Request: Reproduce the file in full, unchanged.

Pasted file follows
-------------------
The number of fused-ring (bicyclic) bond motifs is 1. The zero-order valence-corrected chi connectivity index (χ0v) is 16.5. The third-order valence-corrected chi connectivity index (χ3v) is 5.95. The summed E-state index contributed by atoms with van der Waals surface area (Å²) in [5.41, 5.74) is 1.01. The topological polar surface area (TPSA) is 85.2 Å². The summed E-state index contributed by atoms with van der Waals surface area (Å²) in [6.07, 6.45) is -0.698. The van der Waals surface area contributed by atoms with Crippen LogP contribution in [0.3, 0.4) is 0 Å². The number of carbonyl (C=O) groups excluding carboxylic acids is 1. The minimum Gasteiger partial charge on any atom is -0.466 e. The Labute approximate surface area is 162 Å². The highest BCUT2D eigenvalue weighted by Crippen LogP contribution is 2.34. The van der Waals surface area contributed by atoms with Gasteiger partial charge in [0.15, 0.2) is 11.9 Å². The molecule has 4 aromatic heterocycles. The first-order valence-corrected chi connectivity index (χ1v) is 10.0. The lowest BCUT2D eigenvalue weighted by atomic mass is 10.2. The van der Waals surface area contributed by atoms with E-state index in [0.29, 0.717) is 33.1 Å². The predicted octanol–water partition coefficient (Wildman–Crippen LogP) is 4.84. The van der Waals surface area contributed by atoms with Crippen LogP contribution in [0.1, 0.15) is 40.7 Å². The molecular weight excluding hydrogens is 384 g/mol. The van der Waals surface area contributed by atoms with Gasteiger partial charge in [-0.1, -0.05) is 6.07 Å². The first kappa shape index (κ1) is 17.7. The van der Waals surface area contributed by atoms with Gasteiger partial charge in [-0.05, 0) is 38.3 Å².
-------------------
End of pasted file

The number of fused-ring (bicyclic) bond motifs is 1. The zero-order valence-corrected chi connectivity index (χ0v) is 16.5. The third-order valence-corrected chi connectivity index (χ3v) is 5.95. The summed E-state index contributed by atoms with van der Waals surface area (Å²) in [5.41, 5.74) is 1.01. The topological polar surface area (TPSA) is 85.2 Å². The summed E-state index contributed by atoms with van der Waals surface area (Å²) in [6.07, 6.45) is -0.698. The van der Waals surface area contributed by atoms with Crippen LogP contribution in [0.3, 0.4) is 0 Å². The number of carbonyl (C=O) groups excluding carboxylic acids is 1. The minimum Gasteiger partial charge on any atom is -0.466 e. The Labute approximate surface area is 162 Å². The highest BCUT2D eigenvalue weighted by Crippen LogP contribution is 2.34. The van der Waals surface area contributed by atoms with Gasteiger partial charge in [0.15, 0.2) is 11.9 Å². The molecule has 4 aromatic heterocycles. The first-order valence-corrected chi connectivity index (χ1v) is 10.0. The lowest BCUT2D eigenvalue weighted by atomic mass is 10.2. The van der Waals surface area contributed by atoms with E-state index in [0.29, 0.717) is 33.1 Å². The predicted octanol–water partition coefficient (Wildman–Crippen LogP) is 4.84. The van der Waals surface area contributed by atoms with Crippen LogP contribution in [0.1, 0.15) is 40.7 Å². The molecular weight excluding hydrogens is 384 g/mol. The van der Waals surface area contributed by atoms with Gasteiger partial charge in [-0.1, -0.05) is 6.07 Å². The first kappa shape index (κ1) is 17.7. The van der Waals surface area contributed by atoms with Gasteiger partial charge in [-0.05, 0) is 38.3 Å².